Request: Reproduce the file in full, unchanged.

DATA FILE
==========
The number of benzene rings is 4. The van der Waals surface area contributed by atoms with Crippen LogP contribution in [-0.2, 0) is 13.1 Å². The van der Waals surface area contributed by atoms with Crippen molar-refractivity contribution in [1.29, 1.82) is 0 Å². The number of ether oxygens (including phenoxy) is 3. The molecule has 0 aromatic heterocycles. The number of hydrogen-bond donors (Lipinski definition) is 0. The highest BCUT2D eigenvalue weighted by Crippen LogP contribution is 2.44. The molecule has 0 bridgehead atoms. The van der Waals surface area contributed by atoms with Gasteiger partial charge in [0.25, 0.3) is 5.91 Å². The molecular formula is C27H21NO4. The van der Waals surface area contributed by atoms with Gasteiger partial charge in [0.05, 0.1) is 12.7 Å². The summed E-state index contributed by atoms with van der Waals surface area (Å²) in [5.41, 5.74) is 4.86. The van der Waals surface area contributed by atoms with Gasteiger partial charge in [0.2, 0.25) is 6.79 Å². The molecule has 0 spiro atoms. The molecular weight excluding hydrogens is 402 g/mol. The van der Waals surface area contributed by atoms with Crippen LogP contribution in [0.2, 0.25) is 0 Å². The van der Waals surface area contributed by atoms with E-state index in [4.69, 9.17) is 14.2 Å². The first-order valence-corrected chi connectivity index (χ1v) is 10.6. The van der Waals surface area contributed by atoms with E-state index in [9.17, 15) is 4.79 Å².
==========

The number of benzene rings is 4. The van der Waals surface area contributed by atoms with Crippen LogP contribution in [-0.2, 0) is 13.1 Å². The van der Waals surface area contributed by atoms with Crippen molar-refractivity contribution in [1.29, 1.82) is 0 Å². The number of ether oxygens (including phenoxy) is 3. The molecule has 0 aromatic heterocycles. The number of hydrogen-bond donors (Lipinski definition) is 0. The highest BCUT2D eigenvalue weighted by Crippen LogP contribution is 2.44. The molecule has 0 bridgehead atoms. The van der Waals surface area contributed by atoms with Gasteiger partial charge in [0.25, 0.3) is 5.91 Å². The molecular formula is C27H21NO4. The van der Waals surface area contributed by atoms with Gasteiger partial charge in [0.05, 0.1) is 12.7 Å². The summed E-state index contributed by atoms with van der Waals surface area (Å²) in [5.41, 5.74) is 4.86. The van der Waals surface area contributed by atoms with Gasteiger partial charge in [0.2, 0.25) is 6.79 Å². The molecule has 0 spiro atoms. The molecular weight excluding hydrogens is 402 g/mol. The van der Waals surface area contributed by atoms with Crippen LogP contribution in [0.2, 0.25) is 0 Å². The van der Waals surface area contributed by atoms with E-state index in [4.69, 9.17) is 14.2 Å². The first-order valence-corrected chi connectivity index (χ1v) is 10.6. The van der Waals surface area contributed by atoms with E-state index in [9.17, 15) is 4.79 Å².